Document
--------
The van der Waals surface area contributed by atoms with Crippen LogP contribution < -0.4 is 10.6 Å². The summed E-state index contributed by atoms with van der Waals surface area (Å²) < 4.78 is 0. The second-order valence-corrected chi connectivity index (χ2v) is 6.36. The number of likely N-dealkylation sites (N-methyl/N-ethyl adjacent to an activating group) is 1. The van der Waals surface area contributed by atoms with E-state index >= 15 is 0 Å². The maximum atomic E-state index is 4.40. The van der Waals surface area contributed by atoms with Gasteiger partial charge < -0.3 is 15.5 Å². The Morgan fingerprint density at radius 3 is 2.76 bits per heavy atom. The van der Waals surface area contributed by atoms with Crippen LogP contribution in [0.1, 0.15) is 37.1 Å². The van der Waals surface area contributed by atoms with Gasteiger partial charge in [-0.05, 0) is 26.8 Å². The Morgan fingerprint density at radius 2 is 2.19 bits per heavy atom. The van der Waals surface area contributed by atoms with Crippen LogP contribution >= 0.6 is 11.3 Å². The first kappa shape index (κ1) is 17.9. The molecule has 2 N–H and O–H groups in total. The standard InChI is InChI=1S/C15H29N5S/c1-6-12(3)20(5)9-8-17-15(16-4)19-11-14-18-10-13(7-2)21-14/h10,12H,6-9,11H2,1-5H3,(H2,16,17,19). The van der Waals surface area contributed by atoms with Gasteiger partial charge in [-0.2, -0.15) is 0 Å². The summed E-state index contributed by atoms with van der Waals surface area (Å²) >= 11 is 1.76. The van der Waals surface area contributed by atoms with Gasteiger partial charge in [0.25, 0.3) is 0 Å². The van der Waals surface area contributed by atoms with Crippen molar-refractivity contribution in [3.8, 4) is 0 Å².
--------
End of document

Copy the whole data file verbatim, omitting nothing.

The van der Waals surface area contributed by atoms with Crippen LogP contribution < -0.4 is 10.6 Å². The summed E-state index contributed by atoms with van der Waals surface area (Å²) < 4.78 is 0. The second-order valence-corrected chi connectivity index (χ2v) is 6.36. The number of likely N-dealkylation sites (N-methyl/N-ethyl adjacent to an activating group) is 1. The van der Waals surface area contributed by atoms with E-state index >= 15 is 0 Å². The maximum atomic E-state index is 4.40. The van der Waals surface area contributed by atoms with Gasteiger partial charge < -0.3 is 15.5 Å². The Morgan fingerprint density at radius 3 is 2.76 bits per heavy atom. The van der Waals surface area contributed by atoms with Crippen LogP contribution in [0.1, 0.15) is 37.1 Å². The van der Waals surface area contributed by atoms with Gasteiger partial charge in [-0.05, 0) is 26.8 Å². The Morgan fingerprint density at radius 2 is 2.19 bits per heavy atom. The van der Waals surface area contributed by atoms with Crippen LogP contribution >= 0.6 is 11.3 Å². The first kappa shape index (κ1) is 17.9. The molecule has 2 N–H and O–H groups in total. The standard InChI is InChI=1S/C15H29N5S/c1-6-12(3)20(5)9-8-17-15(16-4)19-11-14-18-10-13(7-2)21-14/h10,12H,6-9,11H2,1-5H3,(H2,16,17,19). The van der Waals surface area contributed by atoms with Gasteiger partial charge in [-0.2, -0.15) is 0 Å². The summed E-state index contributed by atoms with van der Waals surface area (Å²) >= 11 is 1.76. The van der Waals surface area contributed by atoms with Gasteiger partial charge in [0.25, 0.3) is 0 Å². The van der Waals surface area contributed by atoms with Crippen molar-refractivity contribution in [3.8, 4) is 0 Å².